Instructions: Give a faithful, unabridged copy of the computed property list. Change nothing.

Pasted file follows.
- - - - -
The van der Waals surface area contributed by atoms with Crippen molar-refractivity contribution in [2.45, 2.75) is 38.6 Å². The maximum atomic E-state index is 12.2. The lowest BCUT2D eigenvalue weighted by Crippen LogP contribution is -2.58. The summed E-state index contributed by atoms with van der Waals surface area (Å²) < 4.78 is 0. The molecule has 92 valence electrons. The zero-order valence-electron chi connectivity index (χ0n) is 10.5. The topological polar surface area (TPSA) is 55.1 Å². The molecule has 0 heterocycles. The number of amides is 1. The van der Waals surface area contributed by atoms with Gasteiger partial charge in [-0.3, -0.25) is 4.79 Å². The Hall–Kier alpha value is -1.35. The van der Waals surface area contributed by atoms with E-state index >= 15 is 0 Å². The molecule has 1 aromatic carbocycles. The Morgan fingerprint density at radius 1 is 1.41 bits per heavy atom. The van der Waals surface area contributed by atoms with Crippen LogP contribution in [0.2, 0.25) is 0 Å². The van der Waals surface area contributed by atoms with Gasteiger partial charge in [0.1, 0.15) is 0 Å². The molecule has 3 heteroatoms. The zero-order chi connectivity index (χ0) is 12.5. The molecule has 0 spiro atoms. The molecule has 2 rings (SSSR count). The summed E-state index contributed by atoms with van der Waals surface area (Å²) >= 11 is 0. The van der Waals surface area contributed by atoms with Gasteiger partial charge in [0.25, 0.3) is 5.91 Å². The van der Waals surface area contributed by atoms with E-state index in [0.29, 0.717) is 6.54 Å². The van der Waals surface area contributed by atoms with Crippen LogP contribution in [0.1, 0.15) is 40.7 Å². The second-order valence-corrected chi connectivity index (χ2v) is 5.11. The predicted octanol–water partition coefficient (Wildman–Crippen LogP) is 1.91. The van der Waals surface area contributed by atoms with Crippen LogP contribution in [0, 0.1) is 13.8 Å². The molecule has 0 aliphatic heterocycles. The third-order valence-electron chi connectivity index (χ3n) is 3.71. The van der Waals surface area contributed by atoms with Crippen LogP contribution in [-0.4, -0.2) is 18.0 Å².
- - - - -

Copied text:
The van der Waals surface area contributed by atoms with Crippen molar-refractivity contribution in [2.45, 2.75) is 38.6 Å². The maximum atomic E-state index is 12.2. The lowest BCUT2D eigenvalue weighted by Crippen LogP contribution is -2.58. The summed E-state index contributed by atoms with van der Waals surface area (Å²) < 4.78 is 0. The molecule has 92 valence electrons. The zero-order valence-electron chi connectivity index (χ0n) is 10.5. The topological polar surface area (TPSA) is 55.1 Å². The molecule has 0 heterocycles. The number of amides is 1. The van der Waals surface area contributed by atoms with Gasteiger partial charge in [-0.3, -0.25) is 4.79 Å². The Hall–Kier alpha value is -1.35. The van der Waals surface area contributed by atoms with E-state index >= 15 is 0 Å². The molecule has 1 aromatic carbocycles. The Morgan fingerprint density at radius 1 is 1.41 bits per heavy atom. The van der Waals surface area contributed by atoms with Crippen LogP contribution in [0.2, 0.25) is 0 Å². The van der Waals surface area contributed by atoms with Gasteiger partial charge in [0.1, 0.15) is 0 Å². The molecule has 3 heteroatoms. The zero-order chi connectivity index (χ0) is 12.5. The molecule has 0 spiro atoms. The molecule has 2 rings (SSSR count). The summed E-state index contributed by atoms with van der Waals surface area (Å²) >= 11 is 0. The van der Waals surface area contributed by atoms with Gasteiger partial charge in [0.25, 0.3) is 5.91 Å². The van der Waals surface area contributed by atoms with E-state index in [0.29, 0.717) is 6.54 Å². The van der Waals surface area contributed by atoms with Crippen LogP contribution in [0.1, 0.15) is 40.7 Å². The second-order valence-corrected chi connectivity index (χ2v) is 5.11. The predicted octanol–water partition coefficient (Wildman–Crippen LogP) is 1.91. The van der Waals surface area contributed by atoms with Crippen LogP contribution in [0, 0.1) is 13.8 Å². The molecule has 0 aliphatic heterocycles. The third-order valence-electron chi connectivity index (χ3n) is 3.71. The van der Waals surface area contributed by atoms with Crippen LogP contribution in [-0.4, -0.2) is 18.0 Å².